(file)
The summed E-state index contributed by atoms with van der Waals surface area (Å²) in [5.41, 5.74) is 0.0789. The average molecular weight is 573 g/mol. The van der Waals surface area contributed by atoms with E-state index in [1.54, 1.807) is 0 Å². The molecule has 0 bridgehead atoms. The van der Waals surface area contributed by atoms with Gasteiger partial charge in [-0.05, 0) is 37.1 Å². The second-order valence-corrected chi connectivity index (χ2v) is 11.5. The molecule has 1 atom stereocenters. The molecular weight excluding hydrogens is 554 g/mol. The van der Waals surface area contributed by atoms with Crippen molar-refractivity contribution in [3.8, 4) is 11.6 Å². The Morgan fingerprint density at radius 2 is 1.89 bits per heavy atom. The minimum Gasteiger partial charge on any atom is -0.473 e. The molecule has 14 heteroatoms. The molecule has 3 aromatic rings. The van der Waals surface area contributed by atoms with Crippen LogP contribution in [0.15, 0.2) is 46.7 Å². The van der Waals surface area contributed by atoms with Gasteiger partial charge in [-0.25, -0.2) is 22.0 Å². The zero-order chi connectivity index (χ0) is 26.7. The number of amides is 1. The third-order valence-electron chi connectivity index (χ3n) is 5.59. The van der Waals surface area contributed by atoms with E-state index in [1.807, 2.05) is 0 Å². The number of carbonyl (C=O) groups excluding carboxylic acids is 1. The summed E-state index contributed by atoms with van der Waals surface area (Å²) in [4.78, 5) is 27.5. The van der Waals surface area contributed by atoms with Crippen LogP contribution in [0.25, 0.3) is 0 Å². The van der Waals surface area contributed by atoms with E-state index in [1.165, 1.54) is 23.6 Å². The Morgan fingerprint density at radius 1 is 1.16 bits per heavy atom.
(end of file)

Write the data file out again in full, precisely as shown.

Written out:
The summed E-state index contributed by atoms with van der Waals surface area (Å²) in [5.41, 5.74) is 0.0789. The average molecular weight is 573 g/mol. The van der Waals surface area contributed by atoms with E-state index in [1.54, 1.807) is 0 Å². The molecule has 0 bridgehead atoms. The van der Waals surface area contributed by atoms with Gasteiger partial charge in [-0.05, 0) is 37.1 Å². The second-order valence-corrected chi connectivity index (χ2v) is 11.5. The molecule has 1 atom stereocenters. The molecular weight excluding hydrogens is 554 g/mol. The van der Waals surface area contributed by atoms with Crippen molar-refractivity contribution in [3.8, 4) is 11.6 Å². The Morgan fingerprint density at radius 2 is 1.89 bits per heavy atom. The minimum Gasteiger partial charge on any atom is -0.473 e. The molecule has 14 heteroatoms. The molecule has 3 aromatic rings. The van der Waals surface area contributed by atoms with Crippen LogP contribution in [0.15, 0.2) is 46.7 Å². The van der Waals surface area contributed by atoms with Gasteiger partial charge in [-0.25, -0.2) is 22.0 Å². The zero-order chi connectivity index (χ0) is 26.7. The number of amides is 1. The third-order valence-electron chi connectivity index (χ3n) is 5.59. The van der Waals surface area contributed by atoms with E-state index in [1.807, 2.05) is 0 Å². The number of carbonyl (C=O) groups excluding carboxylic acids is 1. The summed E-state index contributed by atoms with van der Waals surface area (Å²) in [4.78, 5) is 27.5. The van der Waals surface area contributed by atoms with Crippen LogP contribution in [0.25, 0.3) is 0 Å². The van der Waals surface area contributed by atoms with E-state index in [1.165, 1.54) is 23.6 Å². The Morgan fingerprint density at radius 1 is 1.16 bits per heavy atom.